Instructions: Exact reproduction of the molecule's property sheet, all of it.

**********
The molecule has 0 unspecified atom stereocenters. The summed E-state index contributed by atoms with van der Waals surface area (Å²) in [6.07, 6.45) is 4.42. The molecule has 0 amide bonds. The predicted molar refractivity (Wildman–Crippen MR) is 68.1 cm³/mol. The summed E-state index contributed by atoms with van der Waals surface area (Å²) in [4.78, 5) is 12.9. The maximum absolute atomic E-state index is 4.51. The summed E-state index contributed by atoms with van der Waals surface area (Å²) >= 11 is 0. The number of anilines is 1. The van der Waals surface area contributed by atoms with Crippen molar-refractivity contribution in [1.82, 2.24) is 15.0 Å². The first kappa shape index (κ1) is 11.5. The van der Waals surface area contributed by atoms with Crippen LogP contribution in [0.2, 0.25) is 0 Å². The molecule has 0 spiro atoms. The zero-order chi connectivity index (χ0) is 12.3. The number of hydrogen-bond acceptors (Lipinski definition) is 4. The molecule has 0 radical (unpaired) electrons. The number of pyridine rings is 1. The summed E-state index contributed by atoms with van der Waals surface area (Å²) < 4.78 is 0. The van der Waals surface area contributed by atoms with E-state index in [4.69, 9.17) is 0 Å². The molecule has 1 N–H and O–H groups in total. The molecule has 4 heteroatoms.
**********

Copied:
The molecule has 0 unspecified atom stereocenters. The summed E-state index contributed by atoms with van der Waals surface area (Å²) in [6.07, 6.45) is 4.42. The molecule has 0 amide bonds. The predicted molar refractivity (Wildman–Crippen MR) is 68.1 cm³/mol. The summed E-state index contributed by atoms with van der Waals surface area (Å²) in [4.78, 5) is 12.9. The maximum absolute atomic E-state index is 4.51. The summed E-state index contributed by atoms with van der Waals surface area (Å²) >= 11 is 0. The number of anilines is 1. The van der Waals surface area contributed by atoms with Crippen molar-refractivity contribution in [1.82, 2.24) is 15.0 Å². The first kappa shape index (κ1) is 11.5. The van der Waals surface area contributed by atoms with Crippen LogP contribution in [0.2, 0.25) is 0 Å². The molecule has 0 spiro atoms. The zero-order chi connectivity index (χ0) is 12.3. The number of hydrogen-bond acceptors (Lipinski definition) is 4. The molecule has 0 radical (unpaired) electrons. The number of pyridine rings is 1. The summed E-state index contributed by atoms with van der Waals surface area (Å²) < 4.78 is 0. The van der Waals surface area contributed by atoms with E-state index in [4.69, 9.17) is 0 Å². The molecule has 1 N–H and O–H groups in total. The molecule has 4 heteroatoms.